Such a transition from an illiberal to a liberal democracy is not unprecedented in history. In every part of the planet, governments have successfully transitioned from a democratic dictatorship to a liberal democracy. In Southeast Asia, for example, both Indonesia and the Philippines have made the transition. In Africa, South Africa has made the transition. And, in Latin America, Mexico and Brazil have made the transition. Given time, perhaps Iraq could make the transition as well in the Middle East.
However, as Iraq transitions from a totalitarian dictatorship to an illiberal (and eventually a liberal) democracy, it is important to keep in mind the political risks involved. Whenever a nation goes through a political transformation, it takes on the risk of state failure and political instability. P.H. Liotta and James Miskel state that: “it does appear that it is at the transition point to a democratic form of government that a state’s risk of failure and instability is greatest.”70 They advocate a policy and long-term strategy of “adaptive democracy” for Iraq, along the lines of Jordan, where there are elements of both Islam and liberal democracy being implemented simultaneously to various degrees. They conclude that: “As adaptive democracy begins to take root in various places, we may find that in the ‘Muslim world’…one size simply does not fit all.”71
Perfect is the enemy of the good. At this point, given the continued insurgency and general unrest within Iraq, most political pundits do not think it is possible to establish a legitimate national government. Therefore, I think the U.S. policymakers should aim a little lower regarding their goal for a democratic Iraq, and accept a less-than-perfect democratic government initially. Iraq needs the strong leader that an illiberal government features to overcome the numerous national insurgencies, while fostering stability and security within the country. This is the same approach the United States is taking with many of its close allies, to include Russia. Hence, this approach would not be unprecedented or unreasonable.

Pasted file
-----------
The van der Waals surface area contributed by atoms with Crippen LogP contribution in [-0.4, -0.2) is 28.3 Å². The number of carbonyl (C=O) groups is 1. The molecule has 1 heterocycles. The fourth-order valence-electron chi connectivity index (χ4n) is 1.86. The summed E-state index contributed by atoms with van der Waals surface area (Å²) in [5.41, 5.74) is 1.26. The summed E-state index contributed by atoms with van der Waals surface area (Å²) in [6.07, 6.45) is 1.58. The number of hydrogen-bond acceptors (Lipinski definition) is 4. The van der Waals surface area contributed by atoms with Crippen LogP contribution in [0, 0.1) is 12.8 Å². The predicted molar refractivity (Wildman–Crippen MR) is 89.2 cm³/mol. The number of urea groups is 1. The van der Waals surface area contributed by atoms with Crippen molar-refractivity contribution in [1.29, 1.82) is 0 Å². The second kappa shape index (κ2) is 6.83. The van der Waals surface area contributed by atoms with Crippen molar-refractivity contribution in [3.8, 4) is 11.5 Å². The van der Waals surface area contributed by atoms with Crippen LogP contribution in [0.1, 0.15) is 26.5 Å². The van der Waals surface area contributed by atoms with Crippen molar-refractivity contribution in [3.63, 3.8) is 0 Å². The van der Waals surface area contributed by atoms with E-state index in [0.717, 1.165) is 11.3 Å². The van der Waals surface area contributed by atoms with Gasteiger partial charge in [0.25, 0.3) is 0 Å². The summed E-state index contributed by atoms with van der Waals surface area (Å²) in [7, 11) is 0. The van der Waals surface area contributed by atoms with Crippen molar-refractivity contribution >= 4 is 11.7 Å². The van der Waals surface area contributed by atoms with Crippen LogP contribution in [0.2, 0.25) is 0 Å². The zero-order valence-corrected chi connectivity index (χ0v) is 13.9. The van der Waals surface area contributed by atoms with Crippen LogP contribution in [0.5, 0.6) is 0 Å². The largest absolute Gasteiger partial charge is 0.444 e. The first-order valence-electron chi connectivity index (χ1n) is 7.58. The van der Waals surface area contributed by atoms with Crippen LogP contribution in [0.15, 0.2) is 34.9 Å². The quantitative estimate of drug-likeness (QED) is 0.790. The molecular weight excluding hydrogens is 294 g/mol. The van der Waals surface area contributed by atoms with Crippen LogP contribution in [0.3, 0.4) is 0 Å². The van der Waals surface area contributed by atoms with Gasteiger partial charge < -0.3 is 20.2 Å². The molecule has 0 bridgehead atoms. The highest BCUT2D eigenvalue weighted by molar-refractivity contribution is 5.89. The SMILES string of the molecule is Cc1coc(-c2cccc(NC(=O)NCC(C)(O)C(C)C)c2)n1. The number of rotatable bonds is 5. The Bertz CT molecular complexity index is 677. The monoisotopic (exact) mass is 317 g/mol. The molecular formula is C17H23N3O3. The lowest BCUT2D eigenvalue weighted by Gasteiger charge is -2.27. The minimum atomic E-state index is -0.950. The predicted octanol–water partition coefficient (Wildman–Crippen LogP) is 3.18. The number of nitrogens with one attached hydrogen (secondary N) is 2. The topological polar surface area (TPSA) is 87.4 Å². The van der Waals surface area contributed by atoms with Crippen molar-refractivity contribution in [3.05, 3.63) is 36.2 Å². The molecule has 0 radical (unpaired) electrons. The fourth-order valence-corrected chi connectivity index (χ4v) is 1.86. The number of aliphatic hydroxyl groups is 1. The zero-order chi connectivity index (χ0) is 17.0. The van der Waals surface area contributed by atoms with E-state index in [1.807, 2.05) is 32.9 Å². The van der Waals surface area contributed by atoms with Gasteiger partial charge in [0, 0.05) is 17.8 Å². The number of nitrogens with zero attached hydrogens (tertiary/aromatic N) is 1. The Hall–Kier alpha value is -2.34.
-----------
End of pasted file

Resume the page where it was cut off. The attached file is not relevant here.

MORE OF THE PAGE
Where there are already numerous illiberal democracies in the Muslim and Arab worlds, from Morocco to Egypt, and from Lebanon to Qatar, there are a few successful liberal democracies as well, such as Turkey and Indonesia. Therefore, the United States could pursue the idea that an illiberal democratic government in Iraq is still better than the brutal dictatorship that Saddam Hussein had implemented. Furthermore, such a government in Iraq could evolve into a liberal or “adaptive” democracy over time with the appropriate political and economic motivations.
An illiberal democracy is not what the Bush administration had envisioned when they advocated a regime change in Iraq as it certainly is not likely to promote the spread of liberal democracy throughout the rest of the Middle East. However, it is the best we can hope for at this point, and much better than the alternative of a protracted civil war.
1. President George W. Bush, “Remarks at the American Enterprise Institute Annual Dinner,” February 26, 2003.
2. President George W. Bush, The National Security Strategy of the United States of America (2002), Sections 1, 2.
3. Moataz Fattah, “Muslims’ Cultures and Democratizability,” Final Paper presented at the CSID Fifth Annual Conference in Washington D.C. (May 28-29, 2004), 3.
4. Greg Miller, “Democracy Domino Theory ‘Not Credible’,” Los Angeles Times (March 14, 2003), 1.
5. Barry Loberfeld, “Liberalism: The Slippery Slope to the Left,” at www.FrontpageMagazine.com (September 9, 2004).
6. Kenneth Minogue, The Liberal Mind (Indianapolis: Liberty Fund, 1963), 2-12.
7. Fareed Zakaria, “The Rise of Illiberal Democracy,” at www.foreignaffairs.org (November/December 1997).
10. Patrick Basham, “Can Iraq Be Democratic?” Policy Analysis, No. 505 (January 5, 2004), 4.
11. Seymour M. Lipset, “Conditions for Democracy,” S.N. Eisenstadt, ed., Studies in Human Society: Democracy and Modernity, Vol 4 (New York: E.J. Brill, 1998), 6.
12. Lipset, 3.